How to be a Political Scientist in 10 Easy Steps

This is the first in a series of guest posts by Nate Monroe.

In his blog post, “Teaching Theory and Inference (aka ‘Science’) to 1st Year PhD Students,” Will aptly described the motivation for and logic behind our jointly designed PhD course (At UC Merced, the course is formally called “POLI 200: Research Design in Political Science,” though I probably prefer a broader title like “The Science of Politics” or “Scientific Inquiry into Politics” or “How to be a Political Scientist in 10 Easy Steps”). I’d have been more than happy to let Will speak for both of us as he blogs his way through the course this semester; we seem to disagree very little when it comes to our approach to doing this job—at least as far as I can tell so far (Stay tuned). But he’s invited (coaxed?) me into my first adventure as a blogger.


Word Cloud from Syllabus

I’ve taken his bait, at least on a trial basis, and I’ll be writing “addendum” to his posts each week. Mine will be lagged by at least a couple weeks; our semester started a week after Arizona State University, and Will dutifully rescheduled his labor day class for the next day. I forgot to do so because I spent the day fishing (students taking my course will catch up during our final exam week).

Unlike Will, who took a decade off from teaching the intro PhD course, I’ve taught it three of the last four years. My previous syllabi included many (but not all) of the topics that we include in our current syllabus, but the bulk of my old version focused on (was preoccupied with?) causal inference and various methods for pursuing that end.

I still think causal inference to be a worthy endeavor. But as I taught the course several times, tweaking it a little here and there, I was bothered by the nagging feeling that there was a mismatch between the emphasis in the course and my own belief about the import of different parts of the social scientific process. In particular, I’m a bit of a theory monger (my colleague, Emily Ritter, likes to parody my mongering by pointing out that virtually every comment I ever make in a workshop boils down to something akin to, “So… What I think you need here is a theory…”)

I see theory as the heart of what we do. To be clear, I do not think that all theories need be formal (though I’m often drawn to such models), nor do I think that every paper must have a theory, new or old. But I do tend to think that theory is the center of gravity for social scientific inquiry. When I encounter a really great paper that develops a brand new measure, I never think, “This paper should really have a theory.” But I do tend to judge the value of even a measurement paper by asking whether the proposed measure will improve our ability to test an implication of some well-specified, clearly-stated theory. As far as I’m concerned, all roads lead back to or forward towards theory. My PhD advisor, Mat McCubbins, probably deserves a fair bit of blame for my theory zealotry; please direct all complaints to him.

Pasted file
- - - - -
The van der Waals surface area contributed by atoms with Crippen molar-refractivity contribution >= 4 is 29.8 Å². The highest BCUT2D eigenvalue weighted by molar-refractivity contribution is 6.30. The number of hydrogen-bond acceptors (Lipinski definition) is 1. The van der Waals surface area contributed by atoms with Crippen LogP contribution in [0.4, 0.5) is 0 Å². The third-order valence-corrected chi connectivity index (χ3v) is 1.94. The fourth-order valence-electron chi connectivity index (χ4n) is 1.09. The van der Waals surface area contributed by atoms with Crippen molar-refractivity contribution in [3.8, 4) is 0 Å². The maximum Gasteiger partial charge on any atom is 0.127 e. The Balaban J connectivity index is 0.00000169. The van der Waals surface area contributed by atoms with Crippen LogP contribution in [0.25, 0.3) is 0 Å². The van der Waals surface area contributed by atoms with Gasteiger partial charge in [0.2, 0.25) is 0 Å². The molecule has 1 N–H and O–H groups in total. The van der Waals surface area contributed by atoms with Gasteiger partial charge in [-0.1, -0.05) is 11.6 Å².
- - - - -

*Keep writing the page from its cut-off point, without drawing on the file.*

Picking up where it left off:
Last spring, in anticipation of teaching our intro PhD course a fourth time, the nagging feeling finally got bad enough that I decided to spend a few precious summer days redesigning my syllabus. At about that time, Will came to campus for a conference on Courtenay Conrad and Emily Ritter’s book manuscript, and he and I spent the better part of the drive back from Yosemite banging our fists in agreement about all that is right and wrong in political science. As a result, I suggested we redesign our syllabi—our syllabus—as a team.

To my great satisfaction, our redesign sessions not only affirmed my instinct to expand and prioritize the role of theory in the course, but it brought about new ways of thinking about old topics. To my mind, the flow from ontology to scientific method to theory is much clearer now; the categorization of various inference strategies is more logical; and the nuts and bolts of measurement are far more complete than I could have done on my own (for my money, there’s no one better than Will at thinking about measurement). Perhaps more than anything, I’m now thinking of (and teaching about) social science as a true community endeavor.

A final caveat: the course we designed is our best attempt to begin the training for students in political science PhD programs, given our strengths and perspectives. It’s certainly not the only way to do it, and of course there’s plenty of room to debate whether it represents an improvement over other approaches. But, inasmuch as others find it useful or helpful, I would be glad to discuss the logic and logistics that might help you adapt the course for your purposes (and of course share all of the relevant materials).

Thanks for enduring my maiden blogging voyage. I’ll be back for next week’s topic, pending Will’s approval.

Nate Monroe


About Will H. Moore

I am a political science professor who also contributes to Political Violence @ a Glance and sometimes to Mobilizing Ideas . Twitter: @WilHMoo
This entry was posted in NM's Posts, Theory & Inference Course. Bookmark the permalink.

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